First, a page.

Time to Break Down (Echoes of the Palaeoplasticene) propels us back to a speculative past where plastic-based fungi evolved naturally. Impervious to seasons and any change in ecosystems, the small pink plastic mushrooms outlast the surrounding flora and fauna.

The plastic fungi look at anthropogenic petrochemical ecologies and legacies affecting the more than human world but they also conjure current and future ecosystems. Today already, certain types of fungus, worms and all sorts of microorganisms are able to digest plastic waste. How much will organisms and ecosystems adapt to plastic omnipresence in the coming decades?

“Time to Break Down (Echoes of the Palaeoplasticene)” balances the cheerful and the depressing with flair. On the one hand, the work reminds us that some organisms in our environment are evolving to cope with the toxic conditions we throw at them. One the other hand, my heart sinks at the idea that the non-human world might once again have to clean up the mess we leave behind.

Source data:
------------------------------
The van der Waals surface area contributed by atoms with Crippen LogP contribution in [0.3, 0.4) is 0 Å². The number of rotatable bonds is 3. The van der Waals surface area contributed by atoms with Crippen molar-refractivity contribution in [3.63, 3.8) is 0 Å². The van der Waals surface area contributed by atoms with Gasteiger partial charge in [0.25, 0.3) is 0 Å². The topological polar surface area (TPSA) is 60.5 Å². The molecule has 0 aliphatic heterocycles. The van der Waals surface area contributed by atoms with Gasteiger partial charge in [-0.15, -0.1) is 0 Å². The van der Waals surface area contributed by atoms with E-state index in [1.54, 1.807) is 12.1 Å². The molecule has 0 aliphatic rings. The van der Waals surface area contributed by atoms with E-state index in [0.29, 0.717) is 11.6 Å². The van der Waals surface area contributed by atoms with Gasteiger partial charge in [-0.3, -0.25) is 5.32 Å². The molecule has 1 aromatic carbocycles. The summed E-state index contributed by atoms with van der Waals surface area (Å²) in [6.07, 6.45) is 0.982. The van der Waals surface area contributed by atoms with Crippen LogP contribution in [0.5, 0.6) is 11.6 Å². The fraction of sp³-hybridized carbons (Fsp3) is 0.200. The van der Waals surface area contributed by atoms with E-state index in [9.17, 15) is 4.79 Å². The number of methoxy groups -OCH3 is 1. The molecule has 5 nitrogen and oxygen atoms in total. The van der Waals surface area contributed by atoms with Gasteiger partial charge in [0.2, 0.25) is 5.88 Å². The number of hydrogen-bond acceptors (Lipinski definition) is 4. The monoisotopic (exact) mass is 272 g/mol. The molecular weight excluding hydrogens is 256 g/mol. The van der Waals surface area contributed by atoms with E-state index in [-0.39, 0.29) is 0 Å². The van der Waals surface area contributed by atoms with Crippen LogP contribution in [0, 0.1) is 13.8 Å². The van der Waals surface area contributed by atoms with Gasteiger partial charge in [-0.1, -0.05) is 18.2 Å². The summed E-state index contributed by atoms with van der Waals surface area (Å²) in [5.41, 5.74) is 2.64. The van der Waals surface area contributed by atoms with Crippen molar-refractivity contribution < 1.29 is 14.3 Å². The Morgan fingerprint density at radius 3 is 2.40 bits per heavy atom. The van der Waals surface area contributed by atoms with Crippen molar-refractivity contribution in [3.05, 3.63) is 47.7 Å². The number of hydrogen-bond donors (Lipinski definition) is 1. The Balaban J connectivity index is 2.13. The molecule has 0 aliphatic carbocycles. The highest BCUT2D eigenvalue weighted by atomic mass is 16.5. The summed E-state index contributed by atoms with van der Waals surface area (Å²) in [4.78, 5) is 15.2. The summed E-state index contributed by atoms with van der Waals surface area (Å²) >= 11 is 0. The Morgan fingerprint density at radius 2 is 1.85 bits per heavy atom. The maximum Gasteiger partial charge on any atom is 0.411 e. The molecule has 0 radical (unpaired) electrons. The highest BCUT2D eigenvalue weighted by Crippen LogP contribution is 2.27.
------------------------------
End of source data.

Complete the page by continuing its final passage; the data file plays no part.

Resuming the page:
No animals were harmed in the making of this artwork. In fact, the artist made sure that the six-week installation of the objects in the garden of the National Observatory of Athens, located on top of the Hill of the Nymphs and facing the Acropolis, will not affect the living surroundings.

More images and artworks from the exhibition:

Kent Chan, Heat Waves, 2021

Matthias Fritsch, Mycelium Garden, 2022. Photo: Stelios Tzetzias

Matthias Fritsch, Mycelium Garden, 2022. Photo: Stelios Tzetzias

GEOCINEMA (Asia Bazdyrieva and Solveig Qu Suess), Making of Earths, 2021

Afroditi Psarra and Audrey Briot, Listening Space, 2019. Photo: Stelios Tzetzias

Jussi Parikka and Abelardo Gil-Fournier, Seed, Image, Ground, 2020

DESIGN_EARTH, The Planet After Geoengineering, 2021. Photo: Stelios Tzetzias

The Weather Engines, an exhibition curated by Daphne Dragona & Jussi Parikka, remains open until 15 May at Onassis Stegi and at the National Observatory of Athens.

Previously: Cold Cases. How temperature is used to assert violence on racialised people.